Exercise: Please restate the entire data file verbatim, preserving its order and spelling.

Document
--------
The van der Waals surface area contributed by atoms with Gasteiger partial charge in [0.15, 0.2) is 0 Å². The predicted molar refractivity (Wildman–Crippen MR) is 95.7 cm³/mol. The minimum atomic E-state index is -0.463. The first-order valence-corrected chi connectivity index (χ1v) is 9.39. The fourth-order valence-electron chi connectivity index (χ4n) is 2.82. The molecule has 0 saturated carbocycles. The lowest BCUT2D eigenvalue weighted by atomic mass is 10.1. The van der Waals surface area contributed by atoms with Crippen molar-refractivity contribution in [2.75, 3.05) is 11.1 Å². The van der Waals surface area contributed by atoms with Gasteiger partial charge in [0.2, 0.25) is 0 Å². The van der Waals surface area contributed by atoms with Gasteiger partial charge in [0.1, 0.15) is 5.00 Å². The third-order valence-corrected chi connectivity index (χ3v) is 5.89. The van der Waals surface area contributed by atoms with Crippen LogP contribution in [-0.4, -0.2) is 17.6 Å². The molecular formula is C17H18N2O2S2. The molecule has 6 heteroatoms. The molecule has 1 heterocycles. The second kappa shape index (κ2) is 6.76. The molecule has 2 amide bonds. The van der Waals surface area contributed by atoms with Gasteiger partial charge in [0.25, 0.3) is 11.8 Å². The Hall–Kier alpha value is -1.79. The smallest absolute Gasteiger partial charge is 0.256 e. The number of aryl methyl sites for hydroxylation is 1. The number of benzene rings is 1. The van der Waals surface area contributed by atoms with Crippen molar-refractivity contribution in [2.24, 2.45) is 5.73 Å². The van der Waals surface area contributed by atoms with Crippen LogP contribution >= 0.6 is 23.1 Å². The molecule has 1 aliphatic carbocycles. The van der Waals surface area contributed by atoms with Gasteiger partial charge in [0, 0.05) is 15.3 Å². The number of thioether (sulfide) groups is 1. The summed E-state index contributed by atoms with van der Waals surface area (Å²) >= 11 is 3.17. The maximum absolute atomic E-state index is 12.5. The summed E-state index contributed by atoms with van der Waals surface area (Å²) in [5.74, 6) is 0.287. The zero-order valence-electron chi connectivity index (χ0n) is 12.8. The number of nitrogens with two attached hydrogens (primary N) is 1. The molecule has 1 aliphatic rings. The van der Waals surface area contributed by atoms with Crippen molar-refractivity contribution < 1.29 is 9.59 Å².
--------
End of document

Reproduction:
The van der Waals surface area contributed by atoms with Gasteiger partial charge in [0.15, 0.2) is 0 Å². The predicted molar refractivity (Wildman–Crippen MR) is 95.7 cm³/mol. The minimum atomic E-state index is -0.463. The first-order valence-corrected chi connectivity index (χ1v) is 9.39. The fourth-order valence-electron chi connectivity index (χ4n) is 2.82. The molecule has 0 saturated carbocycles. The lowest BCUT2D eigenvalue weighted by atomic mass is 10.1. The van der Waals surface area contributed by atoms with Crippen molar-refractivity contribution in [2.75, 3.05) is 11.1 Å². The van der Waals surface area contributed by atoms with Gasteiger partial charge in [0.2, 0.25) is 0 Å². The van der Waals surface area contributed by atoms with Gasteiger partial charge in [0.1, 0.15) is 5.00 Å². The third-order valence-corrected chi connectivity index (χ3v) is 5.89. The van der Waals surface area contributed by atoms with Crippen LogP contribution in [-0.4, -0.2) is 17.6 Å². The molecular formula is C17H18N2O2S2. The molecule has 6 heteroatoms. The molecule has 1 heterocycles. The second kappa shape index (κ2) is 6.76. The molecule has 2 amide bonds. The van der Waals surface area contributed by atoms with Gasteiger partial charge in [0.25, 0.3) is 11.8 Å². The Hall–Kier alpha value is -1.79. The smallest absolute Gasteiger partial charge is 0.256 e. The number of aryl methyl sites for hydroxylation is 1. The number of benzene rings is 1. The van der Waals surface area contributed by atoms with Crippen molar-refractivity contribution in [2.24, 2.45) is 5.73 Å². The van der Waals surface area contributed by atoms with Crippen LogP contribution >= 0.6 is 23.1 Å². The molecule has 1 aliphatic carbocycles. The van der Waals surface area contributed by atoms with Gasteiger partial charge in [0, 0.05) is 15.3 Å². The number of thioether (sulfide) groups is 1. The summed E-state index contributed by atoms with van der Waals surface area (Å²) >= 11 is 3.17. The maximum absolute atomic E-state index is 12.5. The summed E-state index contributed by atoms with van der Waals surface area (Å²) in [5.74, 6) is 0.287. The zero-order valence-electron chi connectivity index (χ0n) is 12.8. The number of nitrogens with two attached hydrogens (primary N) is 1. The molecule has 1 aliphatic rings. The van der Waals surface area contributed by atoms with Crippen molar-refractivity contribution < 1.29 is 9.59 Å².